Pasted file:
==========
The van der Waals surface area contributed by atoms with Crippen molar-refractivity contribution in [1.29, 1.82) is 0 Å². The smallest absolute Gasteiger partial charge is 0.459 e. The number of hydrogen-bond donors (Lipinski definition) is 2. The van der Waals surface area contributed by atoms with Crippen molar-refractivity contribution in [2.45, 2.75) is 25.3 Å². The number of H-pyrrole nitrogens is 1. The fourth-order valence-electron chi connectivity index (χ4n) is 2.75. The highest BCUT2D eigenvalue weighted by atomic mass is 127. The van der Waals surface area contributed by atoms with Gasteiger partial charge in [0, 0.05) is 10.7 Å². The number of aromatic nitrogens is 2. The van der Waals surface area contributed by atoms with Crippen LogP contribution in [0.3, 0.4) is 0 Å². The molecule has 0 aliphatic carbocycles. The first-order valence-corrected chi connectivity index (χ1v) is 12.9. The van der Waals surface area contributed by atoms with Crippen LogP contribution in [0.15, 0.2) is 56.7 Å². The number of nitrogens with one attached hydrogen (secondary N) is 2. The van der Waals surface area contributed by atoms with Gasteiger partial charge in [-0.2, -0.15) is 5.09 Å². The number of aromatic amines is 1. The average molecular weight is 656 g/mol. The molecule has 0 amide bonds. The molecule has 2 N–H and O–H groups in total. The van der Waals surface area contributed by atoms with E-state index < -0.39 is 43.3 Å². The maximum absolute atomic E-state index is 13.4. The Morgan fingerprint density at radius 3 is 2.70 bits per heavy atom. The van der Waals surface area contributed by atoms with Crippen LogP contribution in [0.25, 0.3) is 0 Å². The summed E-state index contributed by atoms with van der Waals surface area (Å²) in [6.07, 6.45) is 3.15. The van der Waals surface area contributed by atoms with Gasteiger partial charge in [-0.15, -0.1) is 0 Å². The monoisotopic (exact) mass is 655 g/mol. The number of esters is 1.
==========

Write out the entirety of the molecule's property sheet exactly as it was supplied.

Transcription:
The van der Waals surface area contributed by atoms with Crippen molar-refractivity contribution in [1.29, 1.82) is 0 Å². The smallest absolute Gasteiger partial charge is 0.459 e. The number of hydrogen-bond donors (Lipinski definition) is 2. The van der Waals surface area contributed by atoms with Crippen molar-refractivity contribution in [2.45, 2.75) is 25.3 Å². The number of H-pyrrole nitrogens is 1. The fourth-order valence-electron chi connectivity index (χ4n) is 2.75. The highest BCUT2D eigenvalue weighted by atomic mass is 127. The van der Waals surface area contributed by atoms with Gasteiger partial charge in [0, 0.05) is 10.7 Å². The number of aromatic nitrogens is 2. The van der Waals surface area contributed by atoms with Crippen LogP contribution in [0.3, 0.4) is 0 Å². The molecule has 0 aliphatic carbocycles. The first-order valence-corrected chi connectivity index (χ1v) is 12.9. The van der Waals surface area contributed by atoms with Crippen LogP contribution in [0.15, 0.2) is 56.7 Å². The number of nitrogens with one attached hydrogen (secondary N) is 2. The van der Waals surface area contributed by atoms with Gasteiger partial charge in [-0.2, -0.15) is 5.09 Å². The number of aromatic amines is 1. The average molecular weight is 656 g/mol. The molecule has 0 amide bonds. The molecule has 2 N–H and O–H groups in total. The van der Waals surface area contributed by atoms with E-state index < -0.39 is 43.3 Å². The maximum absolute atomic E-state index is 13.4. The Morgan fingerprint density at radius 3 is 2.70 bits per heavy atom. The van der Waals surface area contributed by atoms with Crippen LogP contribution in [0.25, 0.3) is 0 Å². The summed E-state index contributed by atoms with van der Waals surface area (Å²) in [6.07, 6.45) is 3.15. The van der Waals surface area contributed by atoms with Gasteiger partial charge in [-0.15, -0.1) is 0 Å². The monoisotopic (exact) mass is 655 g/mol. The number of esters is 1.